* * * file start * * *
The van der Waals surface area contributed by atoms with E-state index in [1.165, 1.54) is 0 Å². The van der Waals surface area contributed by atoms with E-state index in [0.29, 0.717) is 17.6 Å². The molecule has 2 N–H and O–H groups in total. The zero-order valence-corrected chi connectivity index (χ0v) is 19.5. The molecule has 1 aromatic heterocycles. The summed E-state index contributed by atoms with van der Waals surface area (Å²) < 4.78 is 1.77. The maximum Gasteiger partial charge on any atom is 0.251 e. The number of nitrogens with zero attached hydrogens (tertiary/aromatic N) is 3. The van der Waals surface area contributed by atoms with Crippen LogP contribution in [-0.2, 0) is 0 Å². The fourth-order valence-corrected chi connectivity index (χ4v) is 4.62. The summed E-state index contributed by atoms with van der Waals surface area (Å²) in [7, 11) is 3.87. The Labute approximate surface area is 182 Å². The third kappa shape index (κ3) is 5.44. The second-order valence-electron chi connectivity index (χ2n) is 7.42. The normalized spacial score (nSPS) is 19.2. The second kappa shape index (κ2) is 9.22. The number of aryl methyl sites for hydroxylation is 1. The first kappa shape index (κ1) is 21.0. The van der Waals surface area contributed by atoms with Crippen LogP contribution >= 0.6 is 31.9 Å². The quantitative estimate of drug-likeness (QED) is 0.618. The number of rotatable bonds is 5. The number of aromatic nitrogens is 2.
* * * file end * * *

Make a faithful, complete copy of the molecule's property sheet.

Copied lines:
The van der Waals surface area contributed by atoms with E-state index in [1.165, 1.54) is 0 Å². The van der Waals surface area contributed by atoms with E-state index in [0.29, 0.717) is 17.6 Å². The molecule has 2 N–H and O–H groups in total. The zero-order valence-corrected chi connectivity index (χ0v) is 19.5. The molecule has 1 aromatic heterocycles. The summed E-state index contributed by atoms with van der Waals surface area (Å²) < 4.78 is 1.77. The maximum Gasteiger partial charge on any atom is 0.251 e. The number of nitrogens with zero attached hydrogens (tertiary/aromatic N) is 3. The van der Waals surface area contributed by atoms with Crippen LogP contribution in [-0.2, 0) is 0 Å². The fourth-order valence-corrected chi connectivity index (χ4v) is 4.62. The summed E-state index contributed by atoms with van der Waals surface area (Å²) in [7, 11) is 3.87. The Labute approximate surface area is 182 Å². The third kappa shape index (κ3) is 5.44. The second-order valence-electron chi connectivity index (χ2n) is 7.42. The normalized spacial score (nSPS) is 19.2. The second kappa shape index (κ2) is 9.22. The number of aryl methyl sites for hydroxylation is 1. The first kappa shape index (κ1) is 21.0. The van der Waals surface area contributed by atoms with Crippen LogP contribution >= 0.6 is 31.9 Å². The quantitative estimate of drug-likeness (QED) is 0.618. The number of rotatable bonds is 5. The number of aromatic nitrogens is 2.